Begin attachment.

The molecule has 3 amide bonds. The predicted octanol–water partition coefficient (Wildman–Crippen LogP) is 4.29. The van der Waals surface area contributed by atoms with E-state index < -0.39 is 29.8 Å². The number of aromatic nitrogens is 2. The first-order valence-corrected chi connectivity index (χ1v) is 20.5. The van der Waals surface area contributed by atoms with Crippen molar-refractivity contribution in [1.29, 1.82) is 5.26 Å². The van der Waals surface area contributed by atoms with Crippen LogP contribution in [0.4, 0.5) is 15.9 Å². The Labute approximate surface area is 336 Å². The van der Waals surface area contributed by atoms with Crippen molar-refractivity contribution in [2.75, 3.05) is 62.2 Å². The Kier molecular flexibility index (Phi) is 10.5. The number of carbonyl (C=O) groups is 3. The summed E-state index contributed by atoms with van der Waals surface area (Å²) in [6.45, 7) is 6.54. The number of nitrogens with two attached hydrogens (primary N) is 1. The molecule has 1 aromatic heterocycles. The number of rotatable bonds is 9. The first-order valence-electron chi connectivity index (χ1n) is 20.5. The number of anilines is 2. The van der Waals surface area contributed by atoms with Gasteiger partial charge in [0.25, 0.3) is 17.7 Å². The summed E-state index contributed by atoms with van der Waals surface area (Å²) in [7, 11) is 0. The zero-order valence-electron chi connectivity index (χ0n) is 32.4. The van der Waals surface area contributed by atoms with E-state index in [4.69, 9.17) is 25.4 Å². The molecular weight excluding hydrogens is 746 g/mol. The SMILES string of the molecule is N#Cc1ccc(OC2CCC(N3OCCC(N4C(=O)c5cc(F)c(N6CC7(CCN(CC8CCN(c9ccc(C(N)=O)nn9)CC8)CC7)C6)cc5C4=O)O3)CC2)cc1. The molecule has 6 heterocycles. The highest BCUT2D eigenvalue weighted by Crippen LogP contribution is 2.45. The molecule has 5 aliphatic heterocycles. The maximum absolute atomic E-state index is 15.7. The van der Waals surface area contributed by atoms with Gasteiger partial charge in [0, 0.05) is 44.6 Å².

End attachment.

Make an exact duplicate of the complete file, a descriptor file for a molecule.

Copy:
The molecule has 3 amide bonds. The predicted octanol–water partition coefficient (Wildman–Crippen LogP) is 4.29. The van der Waals surface area contributed by atoms with E-state index < -0.39 is 29.8 Å². The number of aromatic nitrogens is 2. The first-order valence-corrected chi connectivity index (χ1v) is 20.5. The van der Waals surface area contributed by atoms with Crippen molar-refractivity contribution in [1.29, 1.82) is 5.26 Å². The van der Waals surface area contributed by atoms with Crippen LogP contribution in [0.4, 0.5) is 15.9 Å². The Labute approximate surface area is 336 Å². The van der Waals surface area contributed by atoms with Crippen molar-refractivity contribution in [2.75, 3.05) is 62.2 Å². The Kier molecular flexibility index (Phi) is 10.5. The number of carbonyl (C=O) groups is 3. The summed E-state index contributed by atoms with van der Waals surface area (Å²) in [6.45, 7) is 6.54. The number of nitrogens with two attached hydrogens (primary N) is 1. The molecule has 1 aromatic heterocycles. The number of rotatable bonds is 9. The first-order valence-electron chi connectivity index (χ1n) is 20.5. The number of anilines is 2. The van der Waals surface area contributed by atoms with Gasteiger partial charge in [0.25, 0.3) is 17.7 Å². The summed E-state index contributed by atoms with van der Waals surface area (Å²) in [7, 11) is 0. The zero-order valence-electron chi connectivity index (χ0n) is 32.4. The van der Waals surface area contributed by atoms with E-state index in [4.69, 9.17) is 25.4 Å². The molecular weight excluding hydrogens is 746 g/mol. The SMILES string of the molecule is N#Cc1ccc(OC2CCC(N3OCCC(N4C(=O)c5cc(F)c(N6CC7(CCN(CC8CCN(c9ccc(C(N)=O)nn9)CC8)CC7)C6)cc5C4=O)O3)CC2)cc1. The molecule has 6 heterocycles. The highest BCUT2D eigenvalue weighted by Crippen LogP contribution is 2.45. The molecule has 5 aliphatic heterocycles. The maximum absolute atomic E-state index is 15.7. The van der Waals surface area contributed by atoms with Gasteiger partial charge in [0, 0.05) is 44.6 Å².